By Dr. Emma Hardy, PhD
The first 12 months in the life of a foal are pivotal in building the foundations for overall long-term health and optimal development. It is also during this initial year that the foal will face its first major life event in being weaned from his dam, and he must cope with the nutritional challenges this may bring.
There are many approaches to weaning and every breeder strives to make the right choices for the best outcome. The reproductive status of the mare, the cost and time available, the plans for the foal, and the physical practicalities of the yard will often dictate which type of weaning strategy should be employed. They all come with their own benefits and drawbacks. Choosing the correct feeding and nutrition programme is key to your success.
The dam’s milk is nutritionally complete, providing all the energy and nutrients required for a foal. However, at around three months of age, milk yield peaks, then naturally starts to decline, along with suckling frequency. At the same time the foal increases its intake of non-milk feedstuff such as grass, forage, and some concentrates as the his nutritional needs begin to overtake the mare’s own supply. This period coincides with rapid weight gain, with foals reaching around 30% of their adult weight by this point.
Genetics, breed, seasonal temperature differences, and nutrient availability will all contribute to the growth rate of the foal. Small fluctuations in growth rates are normal and nothing to worry about. However, continuing or significant deviations from the National Research Council (NRC) 2007 growth recommendations can predispose the foal to health issues, most notably orthopaedic problems. The structures and tissues of the foal’s body do not grow at the same rate: bone matures earliest, followed by muscle and then fat. Indeed at 12 months of age the yearling will have attained 90% of his mature adult height, which emphasises the importance of correct diet in supporting this rapid early bone growth.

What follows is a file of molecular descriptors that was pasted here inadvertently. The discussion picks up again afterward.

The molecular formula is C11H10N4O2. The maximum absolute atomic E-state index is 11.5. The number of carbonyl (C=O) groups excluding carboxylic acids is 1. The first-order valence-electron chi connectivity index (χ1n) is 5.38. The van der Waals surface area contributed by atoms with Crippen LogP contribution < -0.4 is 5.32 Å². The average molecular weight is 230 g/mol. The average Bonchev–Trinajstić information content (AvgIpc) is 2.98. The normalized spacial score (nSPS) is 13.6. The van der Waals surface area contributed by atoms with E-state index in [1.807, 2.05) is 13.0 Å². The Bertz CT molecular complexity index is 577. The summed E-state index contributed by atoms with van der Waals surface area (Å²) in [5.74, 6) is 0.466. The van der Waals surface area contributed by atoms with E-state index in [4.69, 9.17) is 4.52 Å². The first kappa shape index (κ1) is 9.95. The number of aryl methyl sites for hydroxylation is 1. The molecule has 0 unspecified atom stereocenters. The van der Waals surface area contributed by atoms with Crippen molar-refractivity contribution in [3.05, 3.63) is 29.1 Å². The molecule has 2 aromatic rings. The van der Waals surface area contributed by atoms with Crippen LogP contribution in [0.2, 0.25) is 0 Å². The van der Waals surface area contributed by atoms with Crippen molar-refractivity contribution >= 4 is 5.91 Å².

Introducing creep feed
Although the foal supplements his milk intake with small quantities of the dam’s feed and forage, the introduction of a creep feed prior to weaning can help sustain normal growth rates. Highly digestible creep feed is formulated from milk proteins and micronised grain, and it’s fortified with vitamins and minerals. In addition to encouraging growth, it promotes gastrointestinal adaptation to the post-weaning diet and is also described as a significant factor in the reduction of weaning-associated stress.
The appropriate age to introduce a creep feed depends on many factors. For the foal at pasture and doing well, there should be little need for any additional nutrition until two-to-three months of age, when milk supply begins to diminish. Earlier intervention may be necessary should the foal be orphaned or fail to thrive due to inadequate milk supply or other environmental influences.